2

This is an extension of the question by @Andrei

How to mount remote SSHFS via intermediate machine? Tunneling?

I'm in the same situation that I want to mount a remote directory, however the difference is that both machines A and B are not publicly exposed on the internet. A is my local work station.

So I can neither ssh from A -> B, nor B -> A.

What I regularly do, is establish a reverse connection from B -> C, where C is a rented virtual server (VPS). A script doing this connection (and reconnecting in case of lost connection) is started via the @reboot key of cron.

user@pcB $ ssh -R 2048:localhost:22 -p<port> user@serverC

Then, to go from A -> B I take the intermediate route A -> C -> B.

user@pcA $ ssh serverC
user@serverC $ ssh -p 2048 user@localhost
user@pcB $ # okay, logged in.

I'm looking for a way to mount the directory pcB:/home/user on pcA.

How do I connect to a pc through another pc using ssh is similar, but the solutions provided don't work in this scenario: the connection map in my case is A -> C <- B not A -> C -> B.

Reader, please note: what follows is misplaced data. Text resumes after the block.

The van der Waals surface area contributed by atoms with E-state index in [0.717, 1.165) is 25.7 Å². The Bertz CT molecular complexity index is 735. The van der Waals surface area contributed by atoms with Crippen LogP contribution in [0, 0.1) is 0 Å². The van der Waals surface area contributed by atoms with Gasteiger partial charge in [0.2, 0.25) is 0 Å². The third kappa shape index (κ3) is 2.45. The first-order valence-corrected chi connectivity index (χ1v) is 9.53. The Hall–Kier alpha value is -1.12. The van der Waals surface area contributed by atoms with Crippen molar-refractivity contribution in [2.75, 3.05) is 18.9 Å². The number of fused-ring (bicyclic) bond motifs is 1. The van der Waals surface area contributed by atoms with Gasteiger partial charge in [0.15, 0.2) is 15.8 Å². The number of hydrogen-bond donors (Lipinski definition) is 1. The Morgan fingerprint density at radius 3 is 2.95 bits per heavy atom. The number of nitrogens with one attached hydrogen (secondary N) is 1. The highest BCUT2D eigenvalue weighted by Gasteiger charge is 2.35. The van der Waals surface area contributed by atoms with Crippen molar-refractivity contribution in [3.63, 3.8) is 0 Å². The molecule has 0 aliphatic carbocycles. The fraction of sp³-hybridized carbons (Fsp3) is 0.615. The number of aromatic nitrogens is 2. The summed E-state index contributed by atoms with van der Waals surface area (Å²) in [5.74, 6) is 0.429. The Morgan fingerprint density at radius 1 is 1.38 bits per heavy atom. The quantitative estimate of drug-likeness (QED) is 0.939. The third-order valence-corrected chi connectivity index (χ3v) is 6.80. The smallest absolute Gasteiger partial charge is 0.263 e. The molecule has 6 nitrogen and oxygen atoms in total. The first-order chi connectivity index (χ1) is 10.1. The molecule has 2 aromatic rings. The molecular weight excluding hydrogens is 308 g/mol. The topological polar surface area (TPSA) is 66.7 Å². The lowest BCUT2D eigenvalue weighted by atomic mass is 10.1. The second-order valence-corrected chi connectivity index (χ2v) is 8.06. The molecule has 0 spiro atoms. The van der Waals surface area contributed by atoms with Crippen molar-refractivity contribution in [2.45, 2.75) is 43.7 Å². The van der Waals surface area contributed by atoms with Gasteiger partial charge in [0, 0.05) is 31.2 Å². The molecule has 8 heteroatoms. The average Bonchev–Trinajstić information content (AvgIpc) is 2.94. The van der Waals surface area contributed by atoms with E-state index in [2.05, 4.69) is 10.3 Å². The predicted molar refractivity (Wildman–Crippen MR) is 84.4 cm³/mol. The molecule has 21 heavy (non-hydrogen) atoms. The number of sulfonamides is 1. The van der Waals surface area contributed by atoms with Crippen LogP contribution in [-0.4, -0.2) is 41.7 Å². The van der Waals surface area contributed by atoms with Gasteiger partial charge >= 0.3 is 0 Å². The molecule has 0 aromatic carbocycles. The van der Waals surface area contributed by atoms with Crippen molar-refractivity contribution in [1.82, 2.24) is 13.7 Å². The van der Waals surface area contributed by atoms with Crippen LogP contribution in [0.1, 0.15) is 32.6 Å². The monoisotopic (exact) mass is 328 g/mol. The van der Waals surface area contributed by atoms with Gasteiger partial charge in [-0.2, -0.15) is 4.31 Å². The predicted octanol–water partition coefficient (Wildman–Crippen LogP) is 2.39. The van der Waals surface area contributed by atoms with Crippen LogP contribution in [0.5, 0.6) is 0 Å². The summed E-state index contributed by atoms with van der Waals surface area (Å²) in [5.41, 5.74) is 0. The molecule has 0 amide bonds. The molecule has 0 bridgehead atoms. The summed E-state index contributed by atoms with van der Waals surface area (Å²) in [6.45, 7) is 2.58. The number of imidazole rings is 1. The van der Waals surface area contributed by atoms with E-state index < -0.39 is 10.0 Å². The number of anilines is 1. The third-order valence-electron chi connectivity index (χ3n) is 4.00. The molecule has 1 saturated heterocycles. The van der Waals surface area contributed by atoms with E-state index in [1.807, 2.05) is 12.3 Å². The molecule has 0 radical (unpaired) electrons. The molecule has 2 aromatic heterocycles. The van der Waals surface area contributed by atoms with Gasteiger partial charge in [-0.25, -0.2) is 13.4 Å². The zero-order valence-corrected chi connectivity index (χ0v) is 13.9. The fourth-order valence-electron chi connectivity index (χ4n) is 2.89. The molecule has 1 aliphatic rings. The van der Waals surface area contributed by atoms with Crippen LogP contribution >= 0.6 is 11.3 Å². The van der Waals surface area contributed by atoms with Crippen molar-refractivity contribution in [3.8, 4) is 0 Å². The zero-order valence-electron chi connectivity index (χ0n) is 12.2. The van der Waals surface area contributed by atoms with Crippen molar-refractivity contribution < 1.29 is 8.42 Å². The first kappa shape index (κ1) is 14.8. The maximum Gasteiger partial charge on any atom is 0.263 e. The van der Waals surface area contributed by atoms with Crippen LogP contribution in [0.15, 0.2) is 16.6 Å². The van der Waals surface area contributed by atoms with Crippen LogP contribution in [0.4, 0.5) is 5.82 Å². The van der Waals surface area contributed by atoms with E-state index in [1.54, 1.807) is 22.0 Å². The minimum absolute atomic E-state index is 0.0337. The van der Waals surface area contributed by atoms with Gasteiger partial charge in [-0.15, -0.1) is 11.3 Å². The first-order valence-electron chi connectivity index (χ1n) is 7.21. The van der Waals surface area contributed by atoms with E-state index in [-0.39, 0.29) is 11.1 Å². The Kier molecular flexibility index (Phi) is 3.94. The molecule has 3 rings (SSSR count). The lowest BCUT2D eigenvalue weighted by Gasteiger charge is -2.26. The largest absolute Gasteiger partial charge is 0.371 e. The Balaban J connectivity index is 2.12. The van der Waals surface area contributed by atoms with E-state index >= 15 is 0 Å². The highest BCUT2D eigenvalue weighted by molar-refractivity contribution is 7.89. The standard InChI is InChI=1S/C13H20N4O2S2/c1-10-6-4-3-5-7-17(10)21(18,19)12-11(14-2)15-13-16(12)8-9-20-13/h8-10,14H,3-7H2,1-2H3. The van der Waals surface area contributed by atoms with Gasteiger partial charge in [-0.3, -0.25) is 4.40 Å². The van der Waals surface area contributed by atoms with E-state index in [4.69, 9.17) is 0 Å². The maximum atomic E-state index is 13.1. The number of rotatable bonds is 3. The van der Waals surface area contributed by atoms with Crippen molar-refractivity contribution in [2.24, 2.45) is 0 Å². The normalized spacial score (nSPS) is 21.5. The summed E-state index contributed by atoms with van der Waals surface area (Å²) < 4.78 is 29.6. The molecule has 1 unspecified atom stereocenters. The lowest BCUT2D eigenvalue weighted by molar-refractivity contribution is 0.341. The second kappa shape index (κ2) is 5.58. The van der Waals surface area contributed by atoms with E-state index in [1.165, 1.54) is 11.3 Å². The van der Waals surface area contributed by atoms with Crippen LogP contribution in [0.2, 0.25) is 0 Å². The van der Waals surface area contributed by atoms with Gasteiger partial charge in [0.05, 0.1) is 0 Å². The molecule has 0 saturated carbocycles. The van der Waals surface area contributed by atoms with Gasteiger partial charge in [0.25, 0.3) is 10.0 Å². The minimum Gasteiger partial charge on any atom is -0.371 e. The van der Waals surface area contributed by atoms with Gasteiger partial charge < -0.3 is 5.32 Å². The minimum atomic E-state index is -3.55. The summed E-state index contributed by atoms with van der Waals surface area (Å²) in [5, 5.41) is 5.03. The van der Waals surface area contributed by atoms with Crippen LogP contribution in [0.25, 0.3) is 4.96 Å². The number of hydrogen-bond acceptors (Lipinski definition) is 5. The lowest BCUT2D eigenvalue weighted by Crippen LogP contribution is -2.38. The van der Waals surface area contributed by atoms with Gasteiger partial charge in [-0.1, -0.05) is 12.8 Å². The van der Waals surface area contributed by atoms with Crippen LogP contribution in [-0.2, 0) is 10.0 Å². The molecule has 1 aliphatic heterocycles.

5

This was easier than I thought!

All one has to do is bind the port 2048 of serverC to a port on pcA. For simplicity I use the same port number 2048:

user@pcA $ ssh -L 2048:localhost:2048 user@serverC

One needs to keep this terminal window open.

Then, mounting the directory pcB:/home/user locally on pcA looks like this:

sshfs -o port=2048 user@localhost:/home/user/ /mnt/pcB

Nice side-effect: This means you can also use efficient X-server connections, e.g. freeNX or vnc to retrieve a display of pcB. Just connect to localhost:2048 and use the correct credentials (user name/password) for machine pcB!

If you don't want to have to keep a terminal open for the connection, you use:

ssh -NfL 2048:localhost:2048 user@serverC

Note that doing this might violate your employers'/organizational security policy, so make sure to get appropriate permissions.

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